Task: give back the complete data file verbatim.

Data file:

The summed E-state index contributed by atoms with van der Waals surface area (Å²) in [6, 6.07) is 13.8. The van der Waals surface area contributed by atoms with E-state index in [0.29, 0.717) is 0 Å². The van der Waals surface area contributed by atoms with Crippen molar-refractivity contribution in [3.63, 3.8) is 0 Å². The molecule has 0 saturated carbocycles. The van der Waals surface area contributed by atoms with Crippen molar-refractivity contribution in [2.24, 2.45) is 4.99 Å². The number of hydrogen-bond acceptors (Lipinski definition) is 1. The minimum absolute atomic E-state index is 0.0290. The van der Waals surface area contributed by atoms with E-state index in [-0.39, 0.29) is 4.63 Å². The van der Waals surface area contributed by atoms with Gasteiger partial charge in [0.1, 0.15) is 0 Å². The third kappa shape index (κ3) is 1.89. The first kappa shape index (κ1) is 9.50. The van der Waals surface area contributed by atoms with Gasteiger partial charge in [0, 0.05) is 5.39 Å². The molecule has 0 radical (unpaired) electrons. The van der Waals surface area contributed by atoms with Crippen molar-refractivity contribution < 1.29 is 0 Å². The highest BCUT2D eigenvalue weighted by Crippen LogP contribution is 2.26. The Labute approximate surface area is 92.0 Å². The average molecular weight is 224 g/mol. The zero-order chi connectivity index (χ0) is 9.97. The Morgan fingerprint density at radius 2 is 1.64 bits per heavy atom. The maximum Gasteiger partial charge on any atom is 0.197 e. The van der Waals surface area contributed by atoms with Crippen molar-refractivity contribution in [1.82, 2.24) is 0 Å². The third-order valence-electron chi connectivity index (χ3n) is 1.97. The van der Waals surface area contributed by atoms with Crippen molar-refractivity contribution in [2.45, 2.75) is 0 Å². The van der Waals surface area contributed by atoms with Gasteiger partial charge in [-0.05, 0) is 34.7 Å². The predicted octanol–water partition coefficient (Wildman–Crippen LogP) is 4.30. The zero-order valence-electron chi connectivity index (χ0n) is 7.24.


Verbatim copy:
The summed E-state index contributed by atoms with van der Waals surface area (Å²) in [6, 6.07) is 13.8. The van der Waals surface area contributed by atoms with E-state index in [0.29, 0.717) is 0 Å². The van der Waals surface area contributed by atoms with Crippen molar-refractivity contribution in [3.63, 3.8) is 0 Å². The molecule has 0 saturated carbocycles. The van der Waals surface area contributed by atoms with Crippen molar-refractivity contribution in [2.24, 2.45) is 4.99 Å². The number of hydrogen-bond acceptors (Lipinski definition) is 1. The minimum absolute atomic E-state index is 0.0290. The van der Waals surface area contributed by atoms with E-state index in [-0.39, 0.29) is 4.63 Å². The van der Waals surface area contributed by atoms with Gasteiger partial charge in [0.1, 0.15) is 0 Å². The third kappa shape index (κ3) is 1.89. The first kappa shape index (κ1) is 9.50. The van der Waals surface area contributed by atoms with Gasteiger partial charge in [0, 0.05) is 5.39 Å². The molecule has 0 radical (unpaired) electrons. The van der Waals surface area contributed by atoms with Crippen molar-refractivity contribution < 1.29 is 0 Å². The highest BCUT2D eigenvalue weighted by Crippen LogP contribution is 2.26. The Labute approximate surface area is 92.0 Å². The average molecular weight is 224 g/mol. The zero-order chi connectivity index (χ0) is 9.97. The Morgan fingerprint density at radius 2 is 1.64 bits per heavy atom. The maximum Gasteiger partial charge on any atom is 0.197 e. The van der Waals surface area contributed by atoms with Crippen molar-refractivity contribution in [1.82, 2.24) is 0 Å². The third-order valence-electron chi connectivity index (χ3n) is 1.97. The van der Waals surface area contributed by atoms with Crippen molar-refractivity contribution in [2.45, 2.75) is 0 Å². The van der Waals surface area contributed by atoms with Gasteiger partial charge in [-0.05, 0) is 34.7 Å². The predicted octanol–water partition coefficient (Wildman–Crippen LogP) is 4.30. The zero-order valence-electron chi connectivity index (χ0n) is 7.24.